written by Christoph Schweiger
While maintaining rent, tuition, and socializing with friends, Groningen students may want to put in some work hours on weekdays to supplement their monthly budget.
of University of Groningen Quote The average student will spend between 800 and 1,000 euros per month, not including tuition fees. In addition to helping your bank balance, work experience will also factor into your resume if your course workload allows.
For those looking for something more traditional or relatively stable, Groningen has many companies that hire students, some even hiring students who don’t speak Dutch! If you are an entrepreneur at heart, you can create your own jobs and carve your own path. This means you can decide where you work, how much you charge for services, and how much time you spend on your side hustle.
make in the north Seeing what kind of jobs students are looking for in Groningen, they provided us with an up-to-date and realistic picture of what’s happening on the ground. The details of this may vary depending on specific company policies and will also vary on a case-by-case basis. Always be sure to have a proper conversation with your employer about both expectations to avoid surprises.
Those who know Groningen well are familiar with the multicolored jackets and hooded backpacks worn by delivery drivers who zip through the streets on bicycles and scooters. With the exception of some specific equipment that varies depending on the company hiring you, the basic things to use when working in this field are a phone and a bicycle.Knowledge of Dutch is helpful but not required . For this reason, it is a job that many internationals go to.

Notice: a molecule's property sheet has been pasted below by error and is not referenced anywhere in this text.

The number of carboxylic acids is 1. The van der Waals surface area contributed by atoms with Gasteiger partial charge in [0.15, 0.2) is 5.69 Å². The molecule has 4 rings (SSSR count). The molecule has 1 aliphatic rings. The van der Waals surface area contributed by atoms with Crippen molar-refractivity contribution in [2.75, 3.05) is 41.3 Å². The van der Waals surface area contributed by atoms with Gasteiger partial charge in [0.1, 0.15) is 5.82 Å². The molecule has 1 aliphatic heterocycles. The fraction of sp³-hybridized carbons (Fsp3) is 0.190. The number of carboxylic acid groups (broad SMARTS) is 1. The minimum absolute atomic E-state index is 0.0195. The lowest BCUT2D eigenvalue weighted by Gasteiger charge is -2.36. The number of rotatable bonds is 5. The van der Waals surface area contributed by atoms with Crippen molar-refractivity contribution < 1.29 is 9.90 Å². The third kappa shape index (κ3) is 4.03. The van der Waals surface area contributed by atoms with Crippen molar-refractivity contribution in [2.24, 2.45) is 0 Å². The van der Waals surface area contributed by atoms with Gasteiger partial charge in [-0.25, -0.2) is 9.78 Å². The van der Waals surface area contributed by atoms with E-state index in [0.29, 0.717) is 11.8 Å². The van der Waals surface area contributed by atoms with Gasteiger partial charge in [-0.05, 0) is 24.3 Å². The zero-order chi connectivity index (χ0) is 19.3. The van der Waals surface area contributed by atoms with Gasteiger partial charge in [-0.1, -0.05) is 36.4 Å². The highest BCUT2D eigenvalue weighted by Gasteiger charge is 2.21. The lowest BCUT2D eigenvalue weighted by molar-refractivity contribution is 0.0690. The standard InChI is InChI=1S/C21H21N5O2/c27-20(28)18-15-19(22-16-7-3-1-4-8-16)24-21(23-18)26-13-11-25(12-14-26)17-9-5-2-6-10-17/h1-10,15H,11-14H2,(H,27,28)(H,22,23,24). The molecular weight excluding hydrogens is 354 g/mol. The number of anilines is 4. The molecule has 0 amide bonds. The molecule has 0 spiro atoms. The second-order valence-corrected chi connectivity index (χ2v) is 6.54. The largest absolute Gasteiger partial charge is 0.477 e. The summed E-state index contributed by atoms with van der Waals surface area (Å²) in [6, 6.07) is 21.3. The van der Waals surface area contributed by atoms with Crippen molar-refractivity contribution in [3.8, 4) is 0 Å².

Delivery companies in Groningen usually hire all year round. Applying through your normal channels is usually enough, but having someone who already works for the company say good things about you to their boss can certainly go a long way. You may be expected to work a minimum of a week, but shifts are usually flexible if you can swap shifts with colleagues.
Make it in the North spoke with Porfi from America. He works for one of the delivery companies in Groningen and asked what it’s really like to work as a food delivery driver in the North.
“Recommendation is more important than previous experience, mainly because the job is not that difficult. Basically, you need to have a decent level of English. “You can also develop your cycling skills over time. I’ve seen hundreds of orders delivered by students who didn’t know how to ride a bike,” Porfi said.
EU citizenship is not required to apply for some of these delivery gigs, but it can lengthen the processing time of your application and put a cap on the number of hours you can legally work.
Asked about the realities of working outdoors, Porfi said bad weather can be tough. On the bright side, his employer said he had to prioritize safety over speed because he understood when road conditions were unsafe.
How about Vietnamese food? Would it be Italian, Japanese, or Indian instead? Groningen’s horeka (short for hotel, restaurant, cafe) scene has you covered!